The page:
From left to right, Smash His Camera Producer Adam Schlesinger, Director Leon Gast,
subject Ron Galella and Producer Linda Saffire.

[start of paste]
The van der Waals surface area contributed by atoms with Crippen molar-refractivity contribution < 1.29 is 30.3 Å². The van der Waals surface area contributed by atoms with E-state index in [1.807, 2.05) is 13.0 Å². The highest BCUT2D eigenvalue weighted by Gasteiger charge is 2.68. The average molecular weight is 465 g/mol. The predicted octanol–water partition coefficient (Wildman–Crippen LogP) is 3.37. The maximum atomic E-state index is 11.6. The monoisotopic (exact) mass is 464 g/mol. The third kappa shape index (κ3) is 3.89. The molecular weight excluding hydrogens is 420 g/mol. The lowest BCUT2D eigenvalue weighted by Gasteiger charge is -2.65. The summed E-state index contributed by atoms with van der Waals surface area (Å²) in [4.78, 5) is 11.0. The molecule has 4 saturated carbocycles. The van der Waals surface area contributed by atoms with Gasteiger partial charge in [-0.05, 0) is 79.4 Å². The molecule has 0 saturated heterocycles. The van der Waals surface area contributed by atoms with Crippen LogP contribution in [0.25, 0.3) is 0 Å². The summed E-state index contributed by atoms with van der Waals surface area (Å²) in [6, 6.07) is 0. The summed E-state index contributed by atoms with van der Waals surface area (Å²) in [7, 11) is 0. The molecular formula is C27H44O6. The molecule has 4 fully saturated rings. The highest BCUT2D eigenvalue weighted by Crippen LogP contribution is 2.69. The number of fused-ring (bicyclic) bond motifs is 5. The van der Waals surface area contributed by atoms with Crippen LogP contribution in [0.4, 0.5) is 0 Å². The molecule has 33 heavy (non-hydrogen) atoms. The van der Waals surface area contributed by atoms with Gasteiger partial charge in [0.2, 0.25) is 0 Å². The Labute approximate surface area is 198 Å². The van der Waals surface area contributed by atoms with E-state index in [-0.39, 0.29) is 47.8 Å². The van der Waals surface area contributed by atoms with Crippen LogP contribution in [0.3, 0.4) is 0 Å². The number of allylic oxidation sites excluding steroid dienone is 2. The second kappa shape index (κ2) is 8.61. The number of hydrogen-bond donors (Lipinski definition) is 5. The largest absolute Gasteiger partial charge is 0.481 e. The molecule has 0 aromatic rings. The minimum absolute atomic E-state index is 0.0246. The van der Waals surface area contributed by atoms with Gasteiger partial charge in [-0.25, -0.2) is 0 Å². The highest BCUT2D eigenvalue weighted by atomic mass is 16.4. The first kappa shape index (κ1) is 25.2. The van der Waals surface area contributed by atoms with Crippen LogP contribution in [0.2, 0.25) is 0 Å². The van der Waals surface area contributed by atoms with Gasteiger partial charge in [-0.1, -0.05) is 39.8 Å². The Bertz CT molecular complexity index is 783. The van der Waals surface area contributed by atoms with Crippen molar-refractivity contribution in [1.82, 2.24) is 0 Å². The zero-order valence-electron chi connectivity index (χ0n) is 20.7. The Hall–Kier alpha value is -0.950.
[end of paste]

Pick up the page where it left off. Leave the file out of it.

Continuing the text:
The BFI London Film Festival wraps up this week after two weeks of films from all over the world. The BFI Festival is not necessarily a critical stop on the festival circuit like Cannes, Toronto or Sundance. But, the consistent brilliance of the British film industry and London’s role as a world capital ensure that the BFI festival is filled with important films from around the world. Many of the more popular films were bigger budget, English language selections featuring famous actors and directors. The American, Conviction, Black Swan, The King’s Speech, and Blue Valentine all featured Oscar nominees looking for another go this year. The opening night film, Never Let Me Go, starring Kiera Knightly, was directed by Mark Romanoff, who participated in a very candid Screen Talk my first night in town. He explained how he moved from a highly regarded music video career into the feature film world. Other stand outs included the controversial punk Muslim feature, The Taqwacores, based on the novel credited with creating a sub-culture throughout the Middle East; Heartbeats, by 21 year old French Canadian auteur Xavier Dolan; The Tillman Story, a shocking indictment of US war propaganda led by the family of the man being touted as a national hero; and, Revolucion, a collection of short films by famous Mexican directors and actors to commemorate the 100 anniversary of the Mexican Revolution. The range of stories was stunning and actors Diego Luna and Gael Garcia Bernal from Y Tu Mama Tambien proved as effective behind the camera as in front. My wildest experience was at the screening of Smash His Camera which was attended by Oscar and Sundance winning director Leon Cast. As luck would have it, I was sat next to the subject of the film, renowned paparazzi photographer Ron Galella, who provided a running commentary throughout the film. As someone who was punched by Marlon Brando and sued by Jackie Onassis, he had plenty to say. It was like a live version of a DVD commentary track. Otherwise, I spent most of my time at industry screenings watching awesome documentaries and foreign films and meeting foreign distributors and sales people. As deadCENTER Film moves into our second decade, we are committed to seeking out the very best movies from around the globe and luring them back to Oklahoma: the deadCENTER of the universe.